ABC’s Deception is one of those ideas that’s so goofy, it sounds like a series Jenna Maroney would’ve guest-starred in on 30 Rock. Jack Cutmore-Scott stars as Cameron Black, a cocky celebrity illusionist who uses his skills to help the FBI catch criminals and solve problems. He’s a cross between David Copperfield (glitz, scale, and production value) and David Blaine (masochism, endurance tests, and the illusion of chaos), and Cutmore-Scott plays the character with permanent smirk that would be insufferable if the actor didn’t have a smidge of Greg Kinnear’s puppy-dog harmlessness. The series is set in a world where the FBI would not only enlist the services of a famous magician, but do so because Cameron realized that a criminal’s recent, spectacular escape from an airplane hangar was clearly the work of another person well-versed in the art of magic. In other words, Deception is a show where good magicians and bad magicians battle each other while the FBI unit (overseen by Ilfenesh Hadera’s Agent Kay Daniels) looks on, expressing amazement or exasperation at the magicians’ antics. There’s another, even goofier twist on the procedural formula that I’ll put in the next paragraph, which you can skip if you want — though the show itself doesn’t seem too keen on keeping it under wraps.
Deception deserves some credit for having the courage of its own ridiculousness. The show quickly reaches a state that a friend dubbed “maximum ludicrosity” when we learn that Cameron has a twin brother named Jonathan (also played by Cutmore-Scott). Jonathan’s existence has been kept a secret from the world by their magician father, who used him as the linchpin of a signature trick known as The Disappearing Boy. (Presumably the father will show up in future episodes; his absence is more interesting than most of the characters we meet in the flesh, including a Cameron associate played by the great English character actor Vinnie Jones.) It is Jonathan, not Cameron, who is arrested and jailed after a car wreck that killed a woman — depicted in the opening moments of the pilot — and Cameron volunteers his services to the FBI hoping to amass enough brownie points to get his brother sprung from jail. Kudos to the series for presenting this twist in a value-neutral way, as something that might actually happen in its ridiculous world. It dusts the first episode with a light coating of pixie dust that keeps sparking all the way to the end, even though nothing onscreen quite lives up to it in audacity.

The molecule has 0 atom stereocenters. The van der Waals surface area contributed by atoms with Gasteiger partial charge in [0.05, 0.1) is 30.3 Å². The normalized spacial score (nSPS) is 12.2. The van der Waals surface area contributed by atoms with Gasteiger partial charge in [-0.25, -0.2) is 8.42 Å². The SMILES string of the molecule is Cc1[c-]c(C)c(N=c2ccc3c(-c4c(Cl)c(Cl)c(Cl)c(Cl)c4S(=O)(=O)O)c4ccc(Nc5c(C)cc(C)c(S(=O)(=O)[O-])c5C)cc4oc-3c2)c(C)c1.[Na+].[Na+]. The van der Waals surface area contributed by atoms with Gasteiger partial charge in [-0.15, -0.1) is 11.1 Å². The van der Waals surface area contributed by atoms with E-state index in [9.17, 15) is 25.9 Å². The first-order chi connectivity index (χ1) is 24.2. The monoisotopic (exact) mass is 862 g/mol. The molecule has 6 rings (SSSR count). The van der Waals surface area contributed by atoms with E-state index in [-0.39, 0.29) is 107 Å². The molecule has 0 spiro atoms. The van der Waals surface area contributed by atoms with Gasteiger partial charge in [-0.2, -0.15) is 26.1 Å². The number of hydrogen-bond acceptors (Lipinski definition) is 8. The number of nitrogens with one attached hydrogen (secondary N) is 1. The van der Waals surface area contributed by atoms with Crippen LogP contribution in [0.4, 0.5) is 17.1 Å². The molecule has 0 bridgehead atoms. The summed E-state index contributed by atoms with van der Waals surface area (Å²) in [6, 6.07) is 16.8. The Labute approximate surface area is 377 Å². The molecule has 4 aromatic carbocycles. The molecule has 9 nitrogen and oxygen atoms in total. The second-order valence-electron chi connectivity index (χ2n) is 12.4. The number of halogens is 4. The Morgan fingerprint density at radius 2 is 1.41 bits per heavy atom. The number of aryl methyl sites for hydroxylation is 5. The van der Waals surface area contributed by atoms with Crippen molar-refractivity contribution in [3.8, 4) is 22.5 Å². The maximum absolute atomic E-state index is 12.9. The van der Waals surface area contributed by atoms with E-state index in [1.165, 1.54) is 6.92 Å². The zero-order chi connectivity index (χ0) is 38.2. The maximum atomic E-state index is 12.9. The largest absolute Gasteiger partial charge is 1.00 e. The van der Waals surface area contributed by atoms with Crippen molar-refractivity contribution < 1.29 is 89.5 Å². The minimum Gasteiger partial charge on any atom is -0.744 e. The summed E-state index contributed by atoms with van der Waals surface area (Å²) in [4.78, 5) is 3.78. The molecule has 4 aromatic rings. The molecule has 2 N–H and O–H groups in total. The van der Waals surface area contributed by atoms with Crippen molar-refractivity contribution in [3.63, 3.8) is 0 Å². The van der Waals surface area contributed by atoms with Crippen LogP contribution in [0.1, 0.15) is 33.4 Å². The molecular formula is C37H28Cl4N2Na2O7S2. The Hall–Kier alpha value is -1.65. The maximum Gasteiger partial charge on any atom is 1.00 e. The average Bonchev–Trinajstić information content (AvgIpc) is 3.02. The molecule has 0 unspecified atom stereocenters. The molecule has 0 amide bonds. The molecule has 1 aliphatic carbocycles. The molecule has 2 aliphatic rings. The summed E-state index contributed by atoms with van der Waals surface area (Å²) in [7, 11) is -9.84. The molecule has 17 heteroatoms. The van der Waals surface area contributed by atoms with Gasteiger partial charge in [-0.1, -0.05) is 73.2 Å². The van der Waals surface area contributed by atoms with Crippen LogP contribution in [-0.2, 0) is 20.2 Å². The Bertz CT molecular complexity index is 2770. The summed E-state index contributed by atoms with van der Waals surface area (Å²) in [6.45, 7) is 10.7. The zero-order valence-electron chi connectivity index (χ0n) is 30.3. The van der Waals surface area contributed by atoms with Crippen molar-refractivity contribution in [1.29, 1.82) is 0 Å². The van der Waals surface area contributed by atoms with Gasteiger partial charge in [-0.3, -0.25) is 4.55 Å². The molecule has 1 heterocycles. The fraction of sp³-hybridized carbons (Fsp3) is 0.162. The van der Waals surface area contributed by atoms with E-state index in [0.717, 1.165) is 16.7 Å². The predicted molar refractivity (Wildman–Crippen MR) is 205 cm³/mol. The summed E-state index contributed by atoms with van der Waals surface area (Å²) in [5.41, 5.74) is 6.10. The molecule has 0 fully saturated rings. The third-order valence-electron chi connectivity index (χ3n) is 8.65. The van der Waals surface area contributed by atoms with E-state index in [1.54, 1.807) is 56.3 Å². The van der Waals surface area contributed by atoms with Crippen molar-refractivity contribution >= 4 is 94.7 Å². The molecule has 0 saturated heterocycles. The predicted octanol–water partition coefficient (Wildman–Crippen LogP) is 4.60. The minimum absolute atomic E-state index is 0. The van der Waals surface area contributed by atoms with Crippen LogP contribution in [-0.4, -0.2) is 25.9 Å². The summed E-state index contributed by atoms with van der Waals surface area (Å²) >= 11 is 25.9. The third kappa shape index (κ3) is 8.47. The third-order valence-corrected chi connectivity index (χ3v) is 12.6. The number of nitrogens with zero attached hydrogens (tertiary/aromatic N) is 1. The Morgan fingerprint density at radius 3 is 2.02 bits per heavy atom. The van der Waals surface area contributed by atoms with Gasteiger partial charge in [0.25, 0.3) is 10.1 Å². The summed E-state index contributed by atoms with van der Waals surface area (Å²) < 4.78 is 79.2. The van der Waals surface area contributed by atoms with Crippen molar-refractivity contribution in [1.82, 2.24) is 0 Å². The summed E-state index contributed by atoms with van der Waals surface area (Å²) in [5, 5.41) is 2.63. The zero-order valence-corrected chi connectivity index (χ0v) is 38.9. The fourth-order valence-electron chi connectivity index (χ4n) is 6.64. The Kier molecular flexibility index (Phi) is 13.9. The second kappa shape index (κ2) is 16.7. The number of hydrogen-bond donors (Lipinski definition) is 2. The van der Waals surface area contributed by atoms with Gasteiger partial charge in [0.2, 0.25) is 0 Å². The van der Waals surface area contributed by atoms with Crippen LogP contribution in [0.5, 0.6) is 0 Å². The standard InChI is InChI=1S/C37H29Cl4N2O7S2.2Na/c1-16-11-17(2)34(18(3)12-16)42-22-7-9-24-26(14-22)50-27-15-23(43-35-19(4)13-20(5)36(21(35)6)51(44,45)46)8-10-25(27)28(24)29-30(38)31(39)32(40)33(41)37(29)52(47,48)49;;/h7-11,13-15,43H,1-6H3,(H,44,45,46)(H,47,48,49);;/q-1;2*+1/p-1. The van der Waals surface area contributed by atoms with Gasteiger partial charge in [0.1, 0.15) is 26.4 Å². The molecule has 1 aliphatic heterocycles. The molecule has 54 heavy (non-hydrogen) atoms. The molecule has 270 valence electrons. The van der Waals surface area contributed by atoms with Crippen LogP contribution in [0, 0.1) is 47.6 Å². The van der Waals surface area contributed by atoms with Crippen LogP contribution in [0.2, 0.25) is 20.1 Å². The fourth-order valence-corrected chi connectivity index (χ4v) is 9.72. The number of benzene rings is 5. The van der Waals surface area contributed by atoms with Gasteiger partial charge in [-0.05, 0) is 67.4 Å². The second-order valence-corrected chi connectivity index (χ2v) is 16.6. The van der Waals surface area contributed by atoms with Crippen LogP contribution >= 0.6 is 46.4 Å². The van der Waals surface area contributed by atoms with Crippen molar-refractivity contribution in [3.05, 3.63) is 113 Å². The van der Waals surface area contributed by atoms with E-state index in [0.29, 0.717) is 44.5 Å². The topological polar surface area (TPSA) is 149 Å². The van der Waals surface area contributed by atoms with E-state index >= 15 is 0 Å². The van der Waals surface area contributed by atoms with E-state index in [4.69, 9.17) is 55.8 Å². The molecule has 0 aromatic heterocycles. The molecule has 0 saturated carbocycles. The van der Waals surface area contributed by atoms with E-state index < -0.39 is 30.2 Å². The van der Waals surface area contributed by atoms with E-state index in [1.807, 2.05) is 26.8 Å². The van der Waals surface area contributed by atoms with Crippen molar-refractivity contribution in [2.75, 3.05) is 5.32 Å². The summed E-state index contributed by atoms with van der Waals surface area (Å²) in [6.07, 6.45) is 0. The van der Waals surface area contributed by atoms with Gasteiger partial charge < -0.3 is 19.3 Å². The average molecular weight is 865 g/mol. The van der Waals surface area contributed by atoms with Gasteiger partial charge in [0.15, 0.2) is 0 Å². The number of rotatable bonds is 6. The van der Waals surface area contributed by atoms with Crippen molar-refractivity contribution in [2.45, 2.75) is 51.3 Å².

Unfortunately, Deception is a show about the magic of illusion that has a great deal of difficulty being, y’know, magical. Series creator Chris Fedak (Chuck) seems to be aiming a tone in the vicinity of a Steven Soderbergh heist flick: slick, fast-moving, and droll, and always looking for ways to fake out the viewer just as the hero fakes out the folks he’s trying to fool with his magic. But there’s no snap in the storytelling or the filmmaking, just scenes of people talking, talking, talking while the camera sometimes cuts to whatever they’re talking about. Cameron never stops explaining things to other characters, most of whom seem to be there to argue with him or ask follow-up questions so that he has an excuse to explain things some more.
The best part of Sunday night’s pilot is the cold open, which finds Cameron setting up a big stunt involving swords, blowtorches, and a hanging chain that seems to go fatally awry. Of course he’s fine — a show like this isn’t going to kill its star in the first five minutes — but the sense of play in that relatively brief scene has no equivalent in the rest of the episode, which revolves around a drug cartel bigwig’s literally explosive disappearance from a corporate airstrip, a set-up that Cameron likens to an immense card trick.
One of the other FBI agents, Mike Alvarez (Amaury Nolasco), repeatedly warns Cameron to stop explaining how his tricks are done because he’s ruining them. There’s a case to be made that Cameron and Mike’s difference of opinion here amounts to a dialectical argument about the best way for Deception to present both its plot convolutions and its representations of magic: Should the show explain what’s happening while it’s happening and afterward, or just let us be carried along, knowing that if we ever get confused or frustrated, it’s just part of the experience of seeing a magic show? I’m partial to the second option. But that’s not how they do things on network TV, generally, so we’re stuck watching a lot of game actors struggle to jolt the show to the next level with their own, charisma-based magic. It’s a strategy that’s doomed to fail because the venue hasn’t supplied the performers with the materials they need to make the impossible seem plausible.